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While our focus tends to be on the visual, art educators also need to effectively communicate in writing. The quality of our writing matters when it comes to expectations for students, updating parents on students’ progress, advocating for the arts, and participating in our own professional development.
Art educators communicate in writing in more ways than we think. Here are a few forms you might encounter often:
Reading and learning from other content producing educators is part of the writing process. Examples created by other art educators can help define your own writing style. Save memorable and effective posts, files, and articles that interest you. When it is time to write something, flip back through them for inspiration. You will be more prepared with examples to draw upon.
Widely cited experts on writing, such as Peter Roy Clark and Anne Lamott, suggest beginning with freewriting when you sit down to write. Just as most people would find it ill-advised to obsess over details in one tiny area at the start of a drawing or painting, overthinking single sentences early on makes it difficult to find a flow and develop stories or arguments in writing.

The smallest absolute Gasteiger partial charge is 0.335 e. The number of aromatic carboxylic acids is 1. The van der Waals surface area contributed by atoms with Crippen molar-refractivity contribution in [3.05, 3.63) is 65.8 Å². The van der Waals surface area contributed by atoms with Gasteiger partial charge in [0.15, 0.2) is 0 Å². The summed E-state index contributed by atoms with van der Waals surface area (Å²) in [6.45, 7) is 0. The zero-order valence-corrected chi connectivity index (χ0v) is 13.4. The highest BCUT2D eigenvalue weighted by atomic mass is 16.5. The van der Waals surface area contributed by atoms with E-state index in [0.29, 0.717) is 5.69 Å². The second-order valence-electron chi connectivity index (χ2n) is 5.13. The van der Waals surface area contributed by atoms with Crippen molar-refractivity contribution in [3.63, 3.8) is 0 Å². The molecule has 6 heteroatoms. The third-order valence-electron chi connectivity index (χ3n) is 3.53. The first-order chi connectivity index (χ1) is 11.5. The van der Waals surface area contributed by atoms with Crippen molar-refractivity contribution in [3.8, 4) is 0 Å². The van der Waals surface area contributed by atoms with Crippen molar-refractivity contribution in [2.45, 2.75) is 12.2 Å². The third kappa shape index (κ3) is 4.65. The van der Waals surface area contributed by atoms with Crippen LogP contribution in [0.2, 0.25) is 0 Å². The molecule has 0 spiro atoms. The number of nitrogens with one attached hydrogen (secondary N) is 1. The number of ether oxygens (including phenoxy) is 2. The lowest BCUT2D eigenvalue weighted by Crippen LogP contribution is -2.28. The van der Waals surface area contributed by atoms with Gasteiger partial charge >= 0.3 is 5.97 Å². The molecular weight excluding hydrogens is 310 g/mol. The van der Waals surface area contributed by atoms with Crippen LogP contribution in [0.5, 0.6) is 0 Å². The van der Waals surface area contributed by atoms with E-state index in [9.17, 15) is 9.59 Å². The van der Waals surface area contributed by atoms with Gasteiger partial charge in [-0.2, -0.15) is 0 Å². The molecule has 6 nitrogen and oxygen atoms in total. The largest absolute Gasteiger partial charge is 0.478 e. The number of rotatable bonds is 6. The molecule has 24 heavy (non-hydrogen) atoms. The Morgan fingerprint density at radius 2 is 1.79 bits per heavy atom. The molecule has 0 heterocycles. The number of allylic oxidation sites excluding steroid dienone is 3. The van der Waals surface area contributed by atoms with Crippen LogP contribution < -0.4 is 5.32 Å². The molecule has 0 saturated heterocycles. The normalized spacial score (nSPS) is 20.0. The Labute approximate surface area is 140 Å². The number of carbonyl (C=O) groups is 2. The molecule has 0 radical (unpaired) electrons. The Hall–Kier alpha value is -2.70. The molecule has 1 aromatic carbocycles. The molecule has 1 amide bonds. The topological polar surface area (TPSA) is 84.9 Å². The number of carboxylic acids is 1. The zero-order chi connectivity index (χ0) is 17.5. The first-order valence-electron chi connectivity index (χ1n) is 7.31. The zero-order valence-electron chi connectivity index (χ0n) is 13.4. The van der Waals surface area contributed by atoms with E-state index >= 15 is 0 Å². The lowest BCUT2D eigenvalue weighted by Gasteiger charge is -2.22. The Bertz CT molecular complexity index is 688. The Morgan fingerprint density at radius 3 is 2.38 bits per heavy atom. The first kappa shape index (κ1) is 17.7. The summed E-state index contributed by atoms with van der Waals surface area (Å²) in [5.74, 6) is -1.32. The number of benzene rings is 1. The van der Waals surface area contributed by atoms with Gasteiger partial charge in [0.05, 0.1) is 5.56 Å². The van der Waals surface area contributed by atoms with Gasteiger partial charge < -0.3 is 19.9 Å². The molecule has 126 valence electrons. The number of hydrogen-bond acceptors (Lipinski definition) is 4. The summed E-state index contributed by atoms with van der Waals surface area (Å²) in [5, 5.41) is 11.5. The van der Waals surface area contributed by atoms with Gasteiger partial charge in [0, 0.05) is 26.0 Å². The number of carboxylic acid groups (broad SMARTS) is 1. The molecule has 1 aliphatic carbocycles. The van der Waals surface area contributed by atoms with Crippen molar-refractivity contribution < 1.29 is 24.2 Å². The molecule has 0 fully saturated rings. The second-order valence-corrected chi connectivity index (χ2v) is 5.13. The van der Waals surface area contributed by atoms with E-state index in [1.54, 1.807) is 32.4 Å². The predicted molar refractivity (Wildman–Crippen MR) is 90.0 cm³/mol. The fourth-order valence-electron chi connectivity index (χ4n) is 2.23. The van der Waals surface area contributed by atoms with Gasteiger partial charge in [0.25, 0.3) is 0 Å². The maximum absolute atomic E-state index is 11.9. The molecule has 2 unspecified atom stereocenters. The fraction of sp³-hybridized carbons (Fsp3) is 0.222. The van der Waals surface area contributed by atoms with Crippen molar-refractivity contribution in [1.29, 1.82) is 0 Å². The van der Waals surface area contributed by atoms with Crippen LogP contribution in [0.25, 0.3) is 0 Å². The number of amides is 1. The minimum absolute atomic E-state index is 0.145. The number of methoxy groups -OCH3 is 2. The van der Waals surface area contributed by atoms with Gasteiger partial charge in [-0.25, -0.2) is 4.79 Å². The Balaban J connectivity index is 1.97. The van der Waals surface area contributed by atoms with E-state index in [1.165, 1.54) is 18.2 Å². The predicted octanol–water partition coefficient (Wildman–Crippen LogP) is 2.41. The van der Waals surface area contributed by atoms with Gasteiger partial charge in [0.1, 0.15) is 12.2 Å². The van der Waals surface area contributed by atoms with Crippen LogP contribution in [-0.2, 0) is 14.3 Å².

Instead, try this:
When writing, art teachers have the power to frame their program and art education positively. To ensure your writing is taken seriously:
Grammarly and Hemmingway Editor are two apps useful for improving the clarity and quality of your writing. Both apps offer free access at the basic level. Grammarly supports writing online and within a Learning Management System (LMS). It identifies spelling, grammar, and punctuation errors. It can also offer feedback on the tone of your writing.
Hemingway Editor identifies difficult to read statements, grade-level readability, and statements that appear in the passive voice. For example, Hemingway Editor will highlight a statement like, “The bowls have been glazed by the students,” as a statement in the passive voice. While this app will not provide you with an immediate fix, it will help you to recognize repeated areas you can focus on for improvement. In this case, simply rewriting the sentence in the active voice, “The students glazed the bowls…,” will solve the problem and strengthen your writing.